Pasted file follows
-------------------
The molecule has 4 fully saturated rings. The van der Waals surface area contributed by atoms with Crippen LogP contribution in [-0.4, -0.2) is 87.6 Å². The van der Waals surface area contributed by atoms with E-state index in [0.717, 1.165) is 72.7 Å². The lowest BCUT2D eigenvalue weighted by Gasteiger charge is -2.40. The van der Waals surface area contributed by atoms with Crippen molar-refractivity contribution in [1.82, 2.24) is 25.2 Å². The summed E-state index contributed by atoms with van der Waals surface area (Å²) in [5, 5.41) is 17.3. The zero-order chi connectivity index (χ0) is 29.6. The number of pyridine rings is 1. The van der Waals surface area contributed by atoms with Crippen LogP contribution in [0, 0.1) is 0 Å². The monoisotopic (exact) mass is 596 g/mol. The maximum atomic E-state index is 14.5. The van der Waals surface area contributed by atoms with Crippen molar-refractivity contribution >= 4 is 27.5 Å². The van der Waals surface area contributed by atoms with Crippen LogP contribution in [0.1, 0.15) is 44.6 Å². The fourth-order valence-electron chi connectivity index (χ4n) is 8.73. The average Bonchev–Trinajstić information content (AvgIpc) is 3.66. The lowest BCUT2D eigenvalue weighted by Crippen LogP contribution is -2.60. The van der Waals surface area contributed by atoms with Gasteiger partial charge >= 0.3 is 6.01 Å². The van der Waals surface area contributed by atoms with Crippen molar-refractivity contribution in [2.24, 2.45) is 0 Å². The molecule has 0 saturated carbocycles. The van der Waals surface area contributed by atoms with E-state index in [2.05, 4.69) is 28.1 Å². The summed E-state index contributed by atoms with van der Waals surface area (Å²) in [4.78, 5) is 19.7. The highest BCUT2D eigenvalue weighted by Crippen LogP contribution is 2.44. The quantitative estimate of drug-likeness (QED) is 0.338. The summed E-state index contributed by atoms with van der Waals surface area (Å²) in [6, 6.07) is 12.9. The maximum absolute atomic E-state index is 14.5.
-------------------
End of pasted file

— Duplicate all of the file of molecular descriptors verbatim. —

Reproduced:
The molecule has 4 fully saturated rings. The van der Waals surface area contributed by atoms with Crippen LogP contribution in [-0.4, -0.2) is 87.6 Å². The van der Waals surface area contributed by atoms with E-state index in [0.717, 1.165) is 72.7 Å². The lowest BCUT2D eigenvalue weighted by Gasteiger charge is -2.40. The van der Waals surface area contributed by atoms with Crippen molar-refractivity contribution in [1.82, 2.24) is 25.2 Å². The summed E-state index contributed by atoms with van der Waals surface area (Å²) in [5, 5.41) is 17.3. The zero-order chi connectivity index (χ0) is 29.6. The number of pyridine rings is 1. The van der Waals surface area contributed by atoms with Crippen LogP contribution in [0, 0.1) is 0 Å². The monoisotopic (exact) mass is 596 g/mol. The maximum atomic E-state index is 14.5. The van der Waals surface area contributed by atoms with Crippen molar-refractivity contribution >= 4 is 27.5 Å². The van der Waals surface area contributed by atoms with Crippen LogP contribution in [0.1, 0.15) is 44.6 Å². The fourth-order valence-electron chi connectivity index (χ4n) is 8.73. The average Bonchev–Trinajstić information content (AvgIpc) is 3.66. The lowest BCUT2D eigenvalue weighted by Crippen LogP contribution is -2.60. The van der Waals surface area contributed by atoms with Gasteiger partial charge >= 0.3 is 6.01 Å². The van der Waals surface area contributed by atoms with Crippen molar-refractivity contribution in [2.24, 2.45) is 0 Å². The molecule has 0 saturated carbocycles. The van der Waals surface area contributed by atoms with E-state index in [2.05, 4.69) is 28.1 Å². The summed E-state index contributed by atoms with van der Waals surface area (Å²) in [4.78, 5) is 19.7. The highest BCUT2D eigenvalue weighted by Crippen LogP contribution is 2.44. The quantitative estimate of drug-likeness (QED) is 0.338. The summed E-state index contributed by atoms with van der Waals surface area (Å²) in [6, 6.07) is 12.9. The maximum absolute atomic E-state index is 14.5.